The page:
So if you think planning a one-day surprise birthday fest is pretty impressive, consider this: For my upcoming 32nd birthday, Dan told me "Don't make any plans between September 28 and October 5." That's right, I had been asked to block off EIGHT DAYS to celebrate my birthday. I had no idea what he was planning, but Dan assured me it would be the best birthday ever. Better than his birthday was. Because it's a competition.
Tuesday at 7 in the morning (some people just can't wait), I was presented with a handmade book called "Yvonne's "New Eur-k City" Travel Guide: How to See Europe in Eight Days, without Leaving New York."
On the cover is a picture of me, taken three years ago, in Budapest. Inside, I found my travel itinerary which is basically a Polish Ham redux. For the next eight days, we will be "traveling" to Germany, Austria, Poland, Czech Republic, Hungary and Belgium, all within the confines of New York City. The last day of our trip is my birthday.
The guide has a page for each day, which includes the country we're going to, a meeting place/time and snippets from the Polish Ham blog that offered hints of what was to come. Dan was right, this WAS going to be the best birthday ever.
Here's how the trip is going so far:
Day 1: Germany
The guide told me to meet Dan downtown in Soho to "learn more about how the Germans live." We ended up going to a lecture at the Goethe Institut featuring journalist Hendrik Hertzberg and author Thomas Geoghegan discussing his book "Were You Born on the Wrong Continent?" which makes a case on why America should borrow the German government/economic model to run our country. It was some pretty intellectual stuff, which felt very German to me.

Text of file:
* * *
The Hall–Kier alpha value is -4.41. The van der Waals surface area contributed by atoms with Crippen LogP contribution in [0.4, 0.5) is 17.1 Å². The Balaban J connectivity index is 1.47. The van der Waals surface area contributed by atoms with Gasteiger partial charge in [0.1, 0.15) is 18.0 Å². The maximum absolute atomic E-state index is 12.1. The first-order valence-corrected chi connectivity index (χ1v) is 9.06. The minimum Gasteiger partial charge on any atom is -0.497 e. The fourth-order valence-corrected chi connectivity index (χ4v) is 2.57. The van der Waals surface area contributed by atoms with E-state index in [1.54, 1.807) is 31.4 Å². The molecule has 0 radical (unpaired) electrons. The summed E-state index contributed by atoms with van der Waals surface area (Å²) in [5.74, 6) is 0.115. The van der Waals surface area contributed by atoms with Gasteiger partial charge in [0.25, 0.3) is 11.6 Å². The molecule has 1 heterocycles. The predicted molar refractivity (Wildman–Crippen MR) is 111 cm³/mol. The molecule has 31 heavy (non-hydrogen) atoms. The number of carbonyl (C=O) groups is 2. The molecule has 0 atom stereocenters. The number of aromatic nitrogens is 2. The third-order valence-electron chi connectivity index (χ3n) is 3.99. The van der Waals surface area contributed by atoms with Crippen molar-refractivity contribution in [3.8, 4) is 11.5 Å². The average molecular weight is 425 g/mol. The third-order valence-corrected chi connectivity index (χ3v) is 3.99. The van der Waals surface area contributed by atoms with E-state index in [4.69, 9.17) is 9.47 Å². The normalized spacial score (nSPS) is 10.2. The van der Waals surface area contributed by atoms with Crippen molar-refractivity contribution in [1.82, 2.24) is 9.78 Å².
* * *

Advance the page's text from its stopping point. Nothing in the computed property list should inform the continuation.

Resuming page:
Afterwards, we headed to Zum Schneider, a German bar and restaurant, where they were celebrating Oktober Fest. It was a festive and rowdy scene, so we thought to call up Adam and Nell who live in the neighborhood, and they stopped by for a drink. We listened to German folk music (which included some of the worst public yodeling I have ever heard), raised our glasses to German toasts and ate some delectable German fare (My meal--a bratwurst sandwich and potato pancakes--was divine). Of course, I sipped my German wine while everyone else downed their beers.
Being smart. German smart.
The band rocks.
Day 2, Germany and Austria
We started the evening at a small gallery to see the EYE'EM photo exhibit, which originated in Berlin, showcasing photographs taken by iPhones. It's very impressive how gorgeous and professional some of these pictures looked. For dinner, we went to Austria AKA the Lower East Side to a very quaint cafe called Cafe Katja. The hip and design-savvy neighborhood did remind me of Vienna. The restaurant was small, dark and charming, and the waitresses were legit Euros. We split the most delicious pretzel I ever had in New York City, and I had beef goulash and spatzle, while Dan had a sausage stuffed with cheese and wrapped in bacon. Apple cake happily ended the night.
Getting some photo inspiration.
One of my new favorite NYC restaurants.
Day 3, Vienna
The guide book told me: "You have been traveling a lot - and you have a lot left. Tonight, take it easy at home." As a clue, the page showed a giant picture of Manner chocolates, an Austrian specialty.
So that is what we did. We took it easy at home. I cooked a vegetarian dinner, and we ate Manner chocolates for dessert (yes, you can get anything in NYC). I told Dan it was like a quiet night at the hostel. A night to rest and catch up on the Ham.